Friday, September 19, 2008

Writing The Uniform Final Exam

All they heard was that I was in an accident like GEICO
They thought I was burnt up like Pepsi did Michael
I must gotta angel
Cause look how death missed his ass
Unbreakable, what you thought they called me Mr. Glass?
Look back on my life like the ghost of Christmas past
Toys R Us where I used to spend that Christmas cash
And I still wont grow up, I'm a grown ass kid
Swear I should be locked up for stupid **** that I did
But I'm a champion, so I turned tragedy to triumph
Make music that's fire, spit my soul through the wire
--K. West
Shamrocks is not a personal blog.

I write mainly about world events from my small corner of the globe, and sometimes if Canada decides to do something interesting, I'll pay attention to it. I don't talk about what's going on in my life either, except if it's something pretty significant. And this doesn't exactly endear me to my anemic (er, that should read "non-existent") readership.

Anyways, this week I wrote the Uniform Final Exam (UFE, pronounced "You-Fee"), which is generally regarded as the last major step in obtaining the CA designation (Chartered Accountant). It was three days (13 hours) of fairly intense test writing.

Here's how the Canadian Institute of Chartered Accountant's describes the UFE in relation to the 2007 test:
TORONTO, November 30, 2007 – 2,327 CA students have successfully completed what is one of the most challenging professional examinations in the world - the CA Profession’s 2007 Uniform Evaluation (UFE).


A national three-day evaluation, the UFE assesses CA candidate competencies including knowledge, professional judgment and ethics. The UFE is an important component of the CA qualification program, which includes a university degree requirement, a professional program of rigorous course work, practical work experience and other examination requirements. Only those who complete this entire program successfully are entitled to use the internationally recognized CA designation.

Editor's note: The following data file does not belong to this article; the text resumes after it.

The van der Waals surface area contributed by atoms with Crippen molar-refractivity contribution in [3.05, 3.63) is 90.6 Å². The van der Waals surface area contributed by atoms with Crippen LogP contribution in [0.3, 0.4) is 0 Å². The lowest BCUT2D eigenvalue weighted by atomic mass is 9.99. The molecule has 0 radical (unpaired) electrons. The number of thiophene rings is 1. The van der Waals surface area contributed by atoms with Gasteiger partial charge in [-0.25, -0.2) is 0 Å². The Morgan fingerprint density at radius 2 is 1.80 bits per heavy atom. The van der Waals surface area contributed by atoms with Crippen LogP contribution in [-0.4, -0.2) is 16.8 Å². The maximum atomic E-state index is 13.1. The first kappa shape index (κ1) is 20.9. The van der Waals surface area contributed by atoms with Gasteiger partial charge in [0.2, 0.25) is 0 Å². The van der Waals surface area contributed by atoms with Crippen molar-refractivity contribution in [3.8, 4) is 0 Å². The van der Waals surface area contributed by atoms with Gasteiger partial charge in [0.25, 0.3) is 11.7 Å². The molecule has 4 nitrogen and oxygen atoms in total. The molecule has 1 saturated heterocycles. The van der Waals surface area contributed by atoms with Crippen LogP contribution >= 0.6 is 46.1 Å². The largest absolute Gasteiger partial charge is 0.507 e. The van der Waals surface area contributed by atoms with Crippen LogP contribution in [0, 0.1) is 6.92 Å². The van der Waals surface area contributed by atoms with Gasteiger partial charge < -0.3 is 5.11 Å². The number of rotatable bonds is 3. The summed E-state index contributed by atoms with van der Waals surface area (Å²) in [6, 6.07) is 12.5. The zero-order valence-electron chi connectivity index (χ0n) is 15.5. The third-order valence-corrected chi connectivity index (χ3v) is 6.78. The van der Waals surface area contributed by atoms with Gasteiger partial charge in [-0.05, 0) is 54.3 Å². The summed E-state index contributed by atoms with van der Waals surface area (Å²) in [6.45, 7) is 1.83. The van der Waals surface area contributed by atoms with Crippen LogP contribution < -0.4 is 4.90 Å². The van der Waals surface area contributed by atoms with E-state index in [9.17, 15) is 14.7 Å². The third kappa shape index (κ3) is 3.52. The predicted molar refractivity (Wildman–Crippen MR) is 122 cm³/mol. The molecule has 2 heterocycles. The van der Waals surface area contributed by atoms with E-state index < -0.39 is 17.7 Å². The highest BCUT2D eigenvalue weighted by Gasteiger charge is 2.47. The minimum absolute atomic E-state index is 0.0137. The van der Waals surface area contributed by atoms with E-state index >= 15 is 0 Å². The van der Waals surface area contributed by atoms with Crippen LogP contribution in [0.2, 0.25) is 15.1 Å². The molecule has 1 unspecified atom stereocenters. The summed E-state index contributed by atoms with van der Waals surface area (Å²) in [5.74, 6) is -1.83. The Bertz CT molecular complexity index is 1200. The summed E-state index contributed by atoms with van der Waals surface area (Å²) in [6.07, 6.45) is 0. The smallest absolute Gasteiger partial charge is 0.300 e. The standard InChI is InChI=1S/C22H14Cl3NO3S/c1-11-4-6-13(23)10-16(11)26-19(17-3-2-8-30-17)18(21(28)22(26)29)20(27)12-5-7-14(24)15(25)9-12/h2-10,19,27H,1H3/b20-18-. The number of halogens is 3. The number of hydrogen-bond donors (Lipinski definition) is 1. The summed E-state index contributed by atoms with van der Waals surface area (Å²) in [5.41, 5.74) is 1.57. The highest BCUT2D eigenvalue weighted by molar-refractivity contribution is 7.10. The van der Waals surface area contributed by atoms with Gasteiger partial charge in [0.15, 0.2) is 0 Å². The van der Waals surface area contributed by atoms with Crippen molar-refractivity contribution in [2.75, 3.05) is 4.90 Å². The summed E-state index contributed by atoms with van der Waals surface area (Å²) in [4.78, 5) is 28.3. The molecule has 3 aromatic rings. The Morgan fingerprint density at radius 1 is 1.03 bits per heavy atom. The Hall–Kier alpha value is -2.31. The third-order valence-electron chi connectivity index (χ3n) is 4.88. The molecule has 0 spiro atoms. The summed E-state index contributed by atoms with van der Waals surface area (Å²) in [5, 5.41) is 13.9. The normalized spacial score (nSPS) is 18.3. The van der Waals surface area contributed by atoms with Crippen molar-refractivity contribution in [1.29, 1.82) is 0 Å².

In western Canada, the program that leads up to the UFE is long. It is 6 modules of intense study while you work, articling at a public accounting firm.

I've been through 2 years of prerequisite classes, 3 articling firms over 33 months (but the same one for the last 2 years), 6 study modules, 5 residences, 3 busy seasons, 80 hour work/study weeks, 3 months of pure study (this summer), a serious car crash on my way to client's that I was lucky to walk away from, housemates that were alcoholics and/or hardcore bikers, one summer in a slum, audits on Canada's forgotten native reserves, computer problems galore and some other dirt I won't even get into.

I am not complaining, but it's the hardest thing I've ever done. So far.

I started doing my prerequisites for the program almost 5 years ago. I went from BCIT to UBC's accounting program, to studying accounting every day on the trains in Japan while I went to and from work as an English teacher.

There were endless days when I was working all day in Vancouver only to run out to UBC to spend a night in the lab or in class (or fight with some bloggers right around the time Warren Kinsella threatened to sue me), and countless days I fell asleep on the train on the way to Kyoto, Osaka, Takatsuki and Nara with my head in an accounting text. There were many more weeks spent working on the island and commuting home up and down the island highway, and countless more spent working and studying back in Vancouver again.

I'm glad its almost over - The marks for the UFE come out December 6, so I find out then if I passed.

Here's K. West's best song (and one I can relate to) where he discusses his own struggle and his car crash that almost took him out:

Good dude, Bad night, Right place, Wrong time
In the blink of an eye his whole life changed
If you could feel how my face felt you would know how Mase felt
Thank God I ain't to cool for the safe belt

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